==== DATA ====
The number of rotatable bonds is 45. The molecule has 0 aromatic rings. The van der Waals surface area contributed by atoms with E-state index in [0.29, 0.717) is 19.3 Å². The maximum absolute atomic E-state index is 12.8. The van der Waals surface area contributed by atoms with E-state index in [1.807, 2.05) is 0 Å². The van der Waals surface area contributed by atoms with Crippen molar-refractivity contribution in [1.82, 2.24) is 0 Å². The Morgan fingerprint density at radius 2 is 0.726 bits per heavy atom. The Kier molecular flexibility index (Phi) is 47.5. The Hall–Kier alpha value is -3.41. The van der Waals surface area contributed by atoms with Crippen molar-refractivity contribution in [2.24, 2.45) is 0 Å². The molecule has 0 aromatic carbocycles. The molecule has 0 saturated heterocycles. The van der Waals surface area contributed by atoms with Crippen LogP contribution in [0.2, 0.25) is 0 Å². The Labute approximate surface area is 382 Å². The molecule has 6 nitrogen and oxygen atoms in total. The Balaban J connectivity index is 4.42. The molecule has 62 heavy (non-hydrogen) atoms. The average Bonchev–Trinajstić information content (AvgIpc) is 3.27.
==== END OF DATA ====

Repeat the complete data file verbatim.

The number of rotatable bonds is 45. The molecule has 0 aromatic rings. The van der Waals surface area contributed by atoms with E-state index in [0.29, 0.717) is 19.3 Å². The maximum absolute atomic E-state index is 12.8. The van der Waals surface area contributed by atoms with E-state index in [1.807, 2.05) is 0 Å². The van der Waals surface area contributed by atoms with Crippen molar-refractivity contribution in [1.82, 2.24) is 0 Å². The Morgan fingerprint density at radius 2 is 0.726 bits per heavy atom. The Kier molecular flexibility index (Phi) is 47.5. The Hall–Kier alpha value is -3.41. The van der Waals surface area contributed by atoms with Crippen molar-refractivity contribution in [2.24, 2.45) is 0 Å². The molecule has 0 aromatic carbocycles. The molecule has 0 saturated heterocycles. The van der Waals surface area contributed by atoms with Crippen LogP contribution in [0.2, 0.25) is 0 Å². The Labute approximate surface area is 382 Å². The molecule has 6 nitrogen and oxygen atoms in total. The Balaban J connectivity index is 4.42. The molecule has 62 heavy (non-hydrogen) atoms. The average Bonchev–Trinajstić information content (AvgIpc) is 3.27.